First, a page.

i had a requirement for an engine survey with compression test, you should also have an underway at load/full load test. new engines are 20k or more so its critical to figure out if your going to have issues now, or negotiate a repower into the price somehow. more than a few people get underway for the first time in thier new boat and the engine dies out on the water. if they refuse a full power test or compression test, thats a real big red flag, there's a reason for it.

do a test sail, you want to see how everything works and how well it works. there can be a time constraint onthe PO here but it can be a big red flag if they refuse or have a lot of bs excuses.

likewise have a rigging survey make sure the mast and shrouds are good. replacing shroud's and stays can be 5k or more depending on the boat. insurance will be all over this one too. regular surveyor can catch some/alot of this, however he generally doesn't go up the mast to check things, that's why you want the rigging survey

check thruhulls make sure they are good, and comply with ABYC recommendations, no plastic thruhulls below the waterline, not just a ballvalve threaded onto a thruhull, make sure the bronze isnt pink and dezinked - the zinks condition and a dynoplate condition should help give you a good idea on this. check that the stainless shaft/rudderparts/struts ect arent being eaten.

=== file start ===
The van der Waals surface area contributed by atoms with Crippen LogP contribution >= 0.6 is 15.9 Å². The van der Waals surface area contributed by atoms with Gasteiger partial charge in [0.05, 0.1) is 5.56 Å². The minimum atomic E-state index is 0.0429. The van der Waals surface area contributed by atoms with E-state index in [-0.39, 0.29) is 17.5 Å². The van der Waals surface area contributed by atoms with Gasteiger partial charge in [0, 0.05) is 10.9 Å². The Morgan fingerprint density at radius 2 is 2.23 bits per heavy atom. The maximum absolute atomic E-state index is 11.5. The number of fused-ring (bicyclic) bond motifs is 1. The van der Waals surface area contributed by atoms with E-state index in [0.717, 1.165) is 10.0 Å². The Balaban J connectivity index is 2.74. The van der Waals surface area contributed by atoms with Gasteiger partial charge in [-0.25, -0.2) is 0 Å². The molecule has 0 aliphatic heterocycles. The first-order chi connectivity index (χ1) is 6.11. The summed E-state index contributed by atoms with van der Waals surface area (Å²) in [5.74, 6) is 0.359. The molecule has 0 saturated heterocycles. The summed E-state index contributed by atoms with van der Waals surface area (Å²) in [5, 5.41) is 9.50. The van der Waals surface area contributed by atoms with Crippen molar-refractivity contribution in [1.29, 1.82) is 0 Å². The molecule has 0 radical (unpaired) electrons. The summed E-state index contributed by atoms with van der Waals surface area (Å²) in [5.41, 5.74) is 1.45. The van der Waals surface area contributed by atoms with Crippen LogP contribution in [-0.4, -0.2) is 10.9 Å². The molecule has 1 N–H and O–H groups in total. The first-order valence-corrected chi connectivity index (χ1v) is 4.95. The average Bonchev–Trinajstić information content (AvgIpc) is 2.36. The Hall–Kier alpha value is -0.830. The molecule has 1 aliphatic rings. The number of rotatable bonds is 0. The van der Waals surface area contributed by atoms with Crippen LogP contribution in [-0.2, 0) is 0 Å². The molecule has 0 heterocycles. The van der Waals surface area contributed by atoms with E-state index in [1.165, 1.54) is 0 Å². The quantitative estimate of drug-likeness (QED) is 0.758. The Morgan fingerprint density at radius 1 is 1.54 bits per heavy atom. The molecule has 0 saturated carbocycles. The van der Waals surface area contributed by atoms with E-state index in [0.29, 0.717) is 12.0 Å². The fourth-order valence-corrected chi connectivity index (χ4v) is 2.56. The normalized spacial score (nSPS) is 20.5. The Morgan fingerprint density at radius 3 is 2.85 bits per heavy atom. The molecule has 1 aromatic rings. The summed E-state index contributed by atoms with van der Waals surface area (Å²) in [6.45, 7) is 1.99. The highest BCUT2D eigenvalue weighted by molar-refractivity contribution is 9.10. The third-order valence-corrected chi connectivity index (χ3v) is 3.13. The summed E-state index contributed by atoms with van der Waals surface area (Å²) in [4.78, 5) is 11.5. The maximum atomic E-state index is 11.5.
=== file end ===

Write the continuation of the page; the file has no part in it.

I think id insist on an electrical system survey. hard getting a good electrician you can trust, but the good ones are worth their weight. i seen shady electricians in San Diego, i didn't meet any there i would trust fully. doesn't mean they don't exist. here on the east coast it seems they're so busy you cant get any time. lot of fly by night maybe certified types. have them check the refrigeration unit voltage while running, and the shore power inlet. a lot of boats have tons of scary electrical problems, most caused by the various owners. a good electrician will spot issues really quick. electrical repairs id make sure go into the seller fix it list part of the contract.

depending on the laws in your area regarding the broker price, id get a buyers broker. if i remember right the total amount of brokerage fees is a set percentage with both brokers getting half. if you dont have one all that goes to the sellers broker, since they only care about the sale, not about you thier job is pretty much to get you to sign the dotted line. some can be pretty shiesty. having a buyers broker at least gets someone concerned more with your interests. if you dont get that boat no worries they will bring you to a new one. ficadairy duty kind of thing too i believe. some locations dont have a set brokerage fee so they both could charge a percentage, keep an eye on that in the contract and adjust your counter accordingly. if they are paying the brokers fees on the contract but raise the total offer to account for it, its really you paying. this may be a negotiable part also. if this is the case for your area you will pay more if you bring in another broker so the money part is a wash.